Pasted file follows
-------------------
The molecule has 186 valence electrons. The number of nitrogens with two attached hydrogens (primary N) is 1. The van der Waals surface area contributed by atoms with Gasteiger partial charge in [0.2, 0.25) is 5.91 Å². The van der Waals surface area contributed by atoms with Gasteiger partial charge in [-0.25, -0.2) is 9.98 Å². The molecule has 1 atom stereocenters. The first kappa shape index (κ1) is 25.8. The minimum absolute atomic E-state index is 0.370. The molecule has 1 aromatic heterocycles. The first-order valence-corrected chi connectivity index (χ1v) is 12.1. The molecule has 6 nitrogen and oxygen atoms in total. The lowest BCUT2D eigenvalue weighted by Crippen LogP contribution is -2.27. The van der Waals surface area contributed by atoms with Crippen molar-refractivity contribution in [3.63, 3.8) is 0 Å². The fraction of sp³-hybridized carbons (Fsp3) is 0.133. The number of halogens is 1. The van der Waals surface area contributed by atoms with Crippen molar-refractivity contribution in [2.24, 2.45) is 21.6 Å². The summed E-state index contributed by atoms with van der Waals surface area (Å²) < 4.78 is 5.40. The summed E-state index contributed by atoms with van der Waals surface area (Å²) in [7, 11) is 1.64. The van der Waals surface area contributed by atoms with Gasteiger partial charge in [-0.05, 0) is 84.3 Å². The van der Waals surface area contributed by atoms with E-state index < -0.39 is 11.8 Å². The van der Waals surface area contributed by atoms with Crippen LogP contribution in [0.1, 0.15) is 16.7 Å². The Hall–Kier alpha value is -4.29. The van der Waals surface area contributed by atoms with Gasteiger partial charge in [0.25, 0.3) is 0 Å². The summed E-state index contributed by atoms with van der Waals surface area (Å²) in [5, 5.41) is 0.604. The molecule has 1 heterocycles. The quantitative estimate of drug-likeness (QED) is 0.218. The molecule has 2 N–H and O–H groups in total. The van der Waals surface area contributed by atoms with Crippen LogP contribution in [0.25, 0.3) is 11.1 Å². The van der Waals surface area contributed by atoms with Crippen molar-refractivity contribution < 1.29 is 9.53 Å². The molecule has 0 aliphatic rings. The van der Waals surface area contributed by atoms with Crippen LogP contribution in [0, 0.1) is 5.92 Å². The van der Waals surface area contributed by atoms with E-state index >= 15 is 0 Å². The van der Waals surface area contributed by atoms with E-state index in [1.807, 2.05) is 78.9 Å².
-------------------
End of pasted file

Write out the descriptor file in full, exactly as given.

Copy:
The molecule has 186 valence electrons. The number of nitrogens with two attached hydrogens (primary N) is 1. The van der Waals surface area contributed by atoms with Gasteiger partial charge in [0.2, 0.25) is 5.91 Å². The van der Waals surface area contributed by atoms with Gasteiger partial charge in [-0.25, -0.2) is 9.98 Å². The molecule has 1 atom stereocenters. The first kappa shape index (κ1) is 25.8. The minimum absolute atomic E-state index is 0.370. The molecule has 1 aromatic heterocycles. The first-order valence-corrected chi connectivity index (χ1v) is 12.1. The molecule has 6 nitrogen and oxygen atoms in total. The lowest BCUT2D eigenvalue weighted by Crippen LogP contribution is -2.27. The van der Waals surface area contributed by atoms with Crippen molar-refractivity contribution in [3.63, 3.8) is 0 Å². The fraction of sp³-hybridized carbons (Fsp3) is 0.133. The number of halogens is 1. The van der Waals surface area contributed by atoms with Crippen molar-refractivity contribution in [2.24, 2.45) is 21.6 Å². The summed E-state index contributed by atoms with van der Waals surface area (Å²) < 4.78 is 5.40. The summed E-state index contributed by atoms with van der Waals surface area (Å²) in [7, 11) is 1.64. The van der Waals surface area contributed by atoms with Gasteiger partial charge in [-0.05, 0) is 84.3 Å². The van der Waals surface area contributed by atoms with E-state index < -0.39 is 11.8 Å². The van der Waals surface area contributed by atoms with Crippen LogP contribution in [0.1, 0.15) is 16.7 Å². The Hall–Kier alpha value is -4.29. The van der Waals surface area contributed by atoms with Gasteiger partial charge in [0.25, 0.3) is 0 Å². The summed E-state index contributed by atoms with van der Waals surface area (Å²) in [5, 5.41) is 0.604. The molecule has 1 heterocycles. The quantitative estimate of drug-likeness (QED) is 0.218. The molecule has 2 N–H and O–H groups in total. The van der Waals surface area contributed by atoms with Crippen LogP contribution in [0.25, 0.3) is 11.1 Å². The van der Waals surface area contributed by atoms with Crippen molar-refractivity contribution < 1.29 is 9.53 Å². The molecule has 0 aliphatic rings. The van der Waals surface area contributed by atoms with Crippen LogP contribution in [0, 0.1) is 5.92 Å². The van der Waals surface area contributed by atoms with E-state index >= 15 is 0 Å². The van der Waals surface area contributed by atoms with E-state index in [1.807, 2.05) is 78.9 Å².